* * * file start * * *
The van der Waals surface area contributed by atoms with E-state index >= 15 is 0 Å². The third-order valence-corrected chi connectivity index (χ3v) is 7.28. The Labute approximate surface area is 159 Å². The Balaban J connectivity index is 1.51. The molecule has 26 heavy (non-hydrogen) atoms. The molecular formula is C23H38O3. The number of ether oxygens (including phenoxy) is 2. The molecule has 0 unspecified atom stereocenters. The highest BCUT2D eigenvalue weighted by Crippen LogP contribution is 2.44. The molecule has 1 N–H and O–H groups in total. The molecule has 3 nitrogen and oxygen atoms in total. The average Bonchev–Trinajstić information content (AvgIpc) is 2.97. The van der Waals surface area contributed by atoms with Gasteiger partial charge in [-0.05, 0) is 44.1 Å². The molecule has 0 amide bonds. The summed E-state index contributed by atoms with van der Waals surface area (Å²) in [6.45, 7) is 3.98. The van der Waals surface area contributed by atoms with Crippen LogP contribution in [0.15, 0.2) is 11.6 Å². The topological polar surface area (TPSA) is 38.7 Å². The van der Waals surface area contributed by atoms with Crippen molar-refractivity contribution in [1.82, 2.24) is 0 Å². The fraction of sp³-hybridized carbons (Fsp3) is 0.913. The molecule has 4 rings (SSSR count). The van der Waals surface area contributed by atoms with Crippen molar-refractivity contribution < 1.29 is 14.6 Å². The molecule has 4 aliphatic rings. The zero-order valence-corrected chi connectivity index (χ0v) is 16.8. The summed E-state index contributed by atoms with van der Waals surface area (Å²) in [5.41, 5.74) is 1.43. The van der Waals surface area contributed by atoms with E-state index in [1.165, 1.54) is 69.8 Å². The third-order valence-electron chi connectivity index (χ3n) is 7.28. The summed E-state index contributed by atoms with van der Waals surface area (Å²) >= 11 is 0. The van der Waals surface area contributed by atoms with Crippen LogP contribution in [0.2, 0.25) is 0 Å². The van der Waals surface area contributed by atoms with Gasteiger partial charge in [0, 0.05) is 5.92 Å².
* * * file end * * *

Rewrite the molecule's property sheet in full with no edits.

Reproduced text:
The van der Waals surface area contributed by atoms with E-state index >= 15 is 0 Å². The third-order valence-corrected chi connectivity index (χ3v) is 7.28. The Labute approximate surface area is 159 Å². The Balaban J connectivity index is 1.51. The molecule has 26 heavy (non-hydrogen) atoms. The molecular formula is C23H38O3. The number of ether oxygens (including phenoxy) is 2. The molecule has 0 unspecified atom stereocenters. The highest BCUT2D eigenvalue weighted by Crippen LogP contribution is 2.44. The molecule has 1 N–H and O–H groups in total. The molecule has 3 nitrogen and oxygen atoms in total. The average Bonchev–Trinajstić information content (AvgIpc) is 2.97. The van der Waals surface area contributed by atoms with Gasteiger partial charge in [-0.05, 0) is 44.1 Å². The molecule has 0 amide bonds. The summed E-state index contributed by atoms with van der Waals surface area (Å²) in [6.45, 7) is 3.98. The van der Waals surface area contributed by atoms with Crippen LogP contribution in [0.15, 0.2) is 11.6 Å². The topological polar surface area (TPSA) is 38.7 Å². The van der Waals surface area contributed by atoms with Crippen molar-refractivity contribution in [1.82, 2.24) is 0 Å². The fraction of sp³-hybridized carbons (Fsp3) is 0.913. The molecule has 4 rings (SSSR count). The van der Waals surface area contributed by atoms with Crippen molar-refractivity contribution < 1.29 is 14.6 Å². The molecule has 4 aliphatic rings. The zero-order valence-corrected chi connectivity index (χ0v) is 16.8. The summed E-state index contributed by atoms with van der Waals surface area (Å²) in [5.41, 5.74) is 1.43. The van der Waals surface area contributed by atoms with E-state index in [1.165, 1.54) is 69.8 Å². The third-order valence-electron chi connectivity index (χ3n) is 7.28. The summed E-state index contributed by atoms with van der Waals surface area (Å²) >= 11 is 0. The van der Waals surface area contributed by atoms with Crippen LogP contribution in [0.2, 0.25) is 0 Å². The van der Waals surface area contributed by atoms with Gasteiger partial charge in [0, 0.05) is 5.92 Å².